So now I was excited. I base coated and crackled all the pieces that I needed to, and I was ready to proceed with detail. That is when I goofed up.
I thought that it would be nice to apply a pearlescent finish on the ghosts again. You know me and my sparkle. So I took the Metallic Pearl Glaze and began brushing it over one of the ghosts.
But you know what happened?
It covered all the beautiful cracks up! Boy was I sad!
I immediately went to the sink and tried to use a damp paper towel to wipe off the glaze, and I began pulling the crackle paint off in the process. Since I had only completed that layer under an hour ago, and it was fairly thick, there was no way that it was cured enough to withstand the wiping. It resulted in quite a mess, with the crackle layer rolling off in chunks.
I knew that I had no choice but to remove it all and try again. After much wiping and allowing the piece to dry, I was able to sand it down to the base and start over.
Surprisingly, things came out OK the second time around. I wasn’t sure if I would need to re-cut the piece or if I would be able to salvage it. But with some time (_and patience!) I had it looking like the other two and things were back on track.
By now it was dinner time.
I planned to finish up after dinner, but I was getting tired and I didn’t really want to risk moving ahead until the pieces were thoroughly dry. So I did the most difficult thing of all – I left them alone.
By the time I got settled, it was already nearly 8pm anyway. Not really the time to do finishing work on a project when I still need to think.
We put on a movie and I began to play on the computer and do some drawing. The last thing I needed was to start another project, but I had an idea and I just wanted to get started on it so I wouldn’t forget it. Before the movie was over, I was pretty much finished with my drawing. The design is simple, but I think it will be cute. It felt good to salvage something out of the day. Here is a peek at some of the line work:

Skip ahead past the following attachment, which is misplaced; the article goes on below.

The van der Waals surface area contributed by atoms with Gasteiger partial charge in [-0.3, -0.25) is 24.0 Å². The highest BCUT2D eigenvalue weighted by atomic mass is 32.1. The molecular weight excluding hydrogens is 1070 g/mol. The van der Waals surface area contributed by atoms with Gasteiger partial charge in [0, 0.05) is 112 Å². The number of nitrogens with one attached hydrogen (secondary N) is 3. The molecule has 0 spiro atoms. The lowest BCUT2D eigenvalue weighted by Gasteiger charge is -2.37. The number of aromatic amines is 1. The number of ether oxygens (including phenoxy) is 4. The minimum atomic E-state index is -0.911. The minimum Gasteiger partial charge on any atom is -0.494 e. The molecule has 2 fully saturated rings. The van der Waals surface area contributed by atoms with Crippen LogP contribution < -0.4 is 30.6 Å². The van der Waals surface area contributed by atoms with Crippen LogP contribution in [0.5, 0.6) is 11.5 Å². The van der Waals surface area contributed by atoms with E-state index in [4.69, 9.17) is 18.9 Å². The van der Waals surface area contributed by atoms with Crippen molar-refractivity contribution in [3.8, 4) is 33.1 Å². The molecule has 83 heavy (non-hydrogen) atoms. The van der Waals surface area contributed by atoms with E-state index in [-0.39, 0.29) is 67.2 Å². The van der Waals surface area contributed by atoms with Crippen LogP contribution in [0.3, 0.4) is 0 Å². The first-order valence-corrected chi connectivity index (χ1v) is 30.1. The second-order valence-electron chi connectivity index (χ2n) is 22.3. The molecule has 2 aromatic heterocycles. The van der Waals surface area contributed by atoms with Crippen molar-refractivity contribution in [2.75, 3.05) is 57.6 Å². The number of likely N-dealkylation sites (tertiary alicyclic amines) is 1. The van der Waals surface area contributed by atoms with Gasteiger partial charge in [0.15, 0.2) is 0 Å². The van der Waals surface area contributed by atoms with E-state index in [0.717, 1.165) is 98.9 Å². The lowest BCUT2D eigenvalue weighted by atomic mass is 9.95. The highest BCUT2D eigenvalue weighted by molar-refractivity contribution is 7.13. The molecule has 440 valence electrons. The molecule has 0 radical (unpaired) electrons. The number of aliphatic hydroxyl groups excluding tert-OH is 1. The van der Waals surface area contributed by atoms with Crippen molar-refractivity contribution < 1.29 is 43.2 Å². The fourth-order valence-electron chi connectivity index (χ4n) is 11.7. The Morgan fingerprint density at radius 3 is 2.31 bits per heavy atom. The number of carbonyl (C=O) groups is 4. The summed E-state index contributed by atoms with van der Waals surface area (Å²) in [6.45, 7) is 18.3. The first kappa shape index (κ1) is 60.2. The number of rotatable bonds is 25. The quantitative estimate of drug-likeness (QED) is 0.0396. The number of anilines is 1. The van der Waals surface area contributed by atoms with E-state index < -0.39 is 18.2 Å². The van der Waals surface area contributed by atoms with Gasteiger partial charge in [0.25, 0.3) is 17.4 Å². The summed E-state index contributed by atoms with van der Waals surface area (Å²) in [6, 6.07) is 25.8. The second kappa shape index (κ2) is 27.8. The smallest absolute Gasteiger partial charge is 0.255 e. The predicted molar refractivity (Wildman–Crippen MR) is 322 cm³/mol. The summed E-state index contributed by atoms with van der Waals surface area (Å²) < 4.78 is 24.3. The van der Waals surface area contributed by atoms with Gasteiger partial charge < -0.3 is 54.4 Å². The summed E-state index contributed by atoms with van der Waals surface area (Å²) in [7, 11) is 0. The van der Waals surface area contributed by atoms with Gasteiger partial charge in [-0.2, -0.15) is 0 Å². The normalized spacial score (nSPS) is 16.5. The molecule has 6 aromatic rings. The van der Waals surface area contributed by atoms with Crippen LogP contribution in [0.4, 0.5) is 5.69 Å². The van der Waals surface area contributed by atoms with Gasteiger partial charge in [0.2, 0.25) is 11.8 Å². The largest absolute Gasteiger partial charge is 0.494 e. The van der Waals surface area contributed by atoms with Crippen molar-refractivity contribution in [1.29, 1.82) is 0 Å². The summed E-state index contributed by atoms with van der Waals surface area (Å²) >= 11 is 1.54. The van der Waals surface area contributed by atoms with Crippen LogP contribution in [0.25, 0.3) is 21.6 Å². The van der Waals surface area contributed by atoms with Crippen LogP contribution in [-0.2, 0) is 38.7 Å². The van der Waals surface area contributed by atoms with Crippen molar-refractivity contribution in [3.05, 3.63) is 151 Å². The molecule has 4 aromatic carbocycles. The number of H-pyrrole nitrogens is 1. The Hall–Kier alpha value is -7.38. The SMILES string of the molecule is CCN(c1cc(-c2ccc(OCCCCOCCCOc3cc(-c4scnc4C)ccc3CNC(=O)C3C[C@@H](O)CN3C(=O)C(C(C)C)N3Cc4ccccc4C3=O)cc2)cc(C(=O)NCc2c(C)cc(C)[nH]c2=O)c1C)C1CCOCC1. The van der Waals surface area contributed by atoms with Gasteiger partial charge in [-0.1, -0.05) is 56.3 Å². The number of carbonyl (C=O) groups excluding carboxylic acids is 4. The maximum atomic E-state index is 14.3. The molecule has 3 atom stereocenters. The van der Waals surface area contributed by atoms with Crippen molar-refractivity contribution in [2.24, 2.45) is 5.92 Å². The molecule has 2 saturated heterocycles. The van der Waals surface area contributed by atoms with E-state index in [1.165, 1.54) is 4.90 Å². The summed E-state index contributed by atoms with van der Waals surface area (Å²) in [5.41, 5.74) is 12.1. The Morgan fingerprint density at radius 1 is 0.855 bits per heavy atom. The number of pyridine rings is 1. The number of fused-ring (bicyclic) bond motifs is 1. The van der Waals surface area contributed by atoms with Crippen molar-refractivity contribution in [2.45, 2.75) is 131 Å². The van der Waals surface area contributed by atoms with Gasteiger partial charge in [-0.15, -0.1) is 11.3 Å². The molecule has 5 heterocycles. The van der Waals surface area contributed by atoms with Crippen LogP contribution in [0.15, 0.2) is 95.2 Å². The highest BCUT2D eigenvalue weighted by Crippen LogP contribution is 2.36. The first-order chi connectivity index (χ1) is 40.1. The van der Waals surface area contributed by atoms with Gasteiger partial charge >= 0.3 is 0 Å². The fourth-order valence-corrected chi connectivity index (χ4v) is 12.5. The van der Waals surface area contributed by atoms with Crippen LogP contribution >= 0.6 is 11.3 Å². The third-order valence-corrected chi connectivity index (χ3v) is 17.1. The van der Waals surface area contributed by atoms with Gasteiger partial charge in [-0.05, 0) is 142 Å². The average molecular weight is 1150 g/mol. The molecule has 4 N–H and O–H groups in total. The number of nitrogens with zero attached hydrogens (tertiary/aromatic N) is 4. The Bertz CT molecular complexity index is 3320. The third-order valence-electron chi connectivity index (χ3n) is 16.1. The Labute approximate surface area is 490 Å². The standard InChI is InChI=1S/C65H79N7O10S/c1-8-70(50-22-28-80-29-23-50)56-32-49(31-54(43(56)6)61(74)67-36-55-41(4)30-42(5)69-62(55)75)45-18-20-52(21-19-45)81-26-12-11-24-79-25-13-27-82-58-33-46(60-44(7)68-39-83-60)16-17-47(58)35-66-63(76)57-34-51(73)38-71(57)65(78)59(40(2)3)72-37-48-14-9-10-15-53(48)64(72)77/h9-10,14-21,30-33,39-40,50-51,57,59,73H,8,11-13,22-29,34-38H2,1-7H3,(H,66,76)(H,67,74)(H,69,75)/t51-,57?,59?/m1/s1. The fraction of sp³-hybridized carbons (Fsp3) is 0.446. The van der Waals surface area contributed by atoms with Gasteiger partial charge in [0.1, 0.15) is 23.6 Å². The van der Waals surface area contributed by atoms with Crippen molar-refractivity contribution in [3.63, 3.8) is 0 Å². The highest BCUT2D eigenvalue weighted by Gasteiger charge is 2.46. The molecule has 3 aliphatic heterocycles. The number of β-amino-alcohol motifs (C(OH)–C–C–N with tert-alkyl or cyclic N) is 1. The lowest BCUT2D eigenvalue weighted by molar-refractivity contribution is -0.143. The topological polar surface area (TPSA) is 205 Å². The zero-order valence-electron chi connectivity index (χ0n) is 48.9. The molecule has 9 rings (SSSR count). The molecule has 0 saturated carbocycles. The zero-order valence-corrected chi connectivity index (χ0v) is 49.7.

My Halloween and fall obsession is really getting to me. There are so many wonderful decorating ideas that I have for these seasons that I probably could spend all year doing nothing but. I have promised myself to stop here until the next site update is finished, which will probably be sometime around the weekend. I have several pattern packet instructions to write prior to that, including these three (now four) new designs that I have been working on these past couple of days.
I had better get busy . . .
I am happy to be in such a good place with these. I also need to do some other things for the new wholesaler which will have a good possibility of opening a new direction for our designs. I know once I get started in that direction, that things will start rolling there. So many good things!
With that said, I am off now. I want to get an early start and hopefully accomplish a great deal today (without going backwards first!)
I wish you all a wonderful day!
-- Designer/Artist/Teacher. Owner of Sheila Landry Designs (http://www.sheilalandrydesigns.com) Scroll saw, wood working and painting patterns and surfaces. "Knowledge is Power"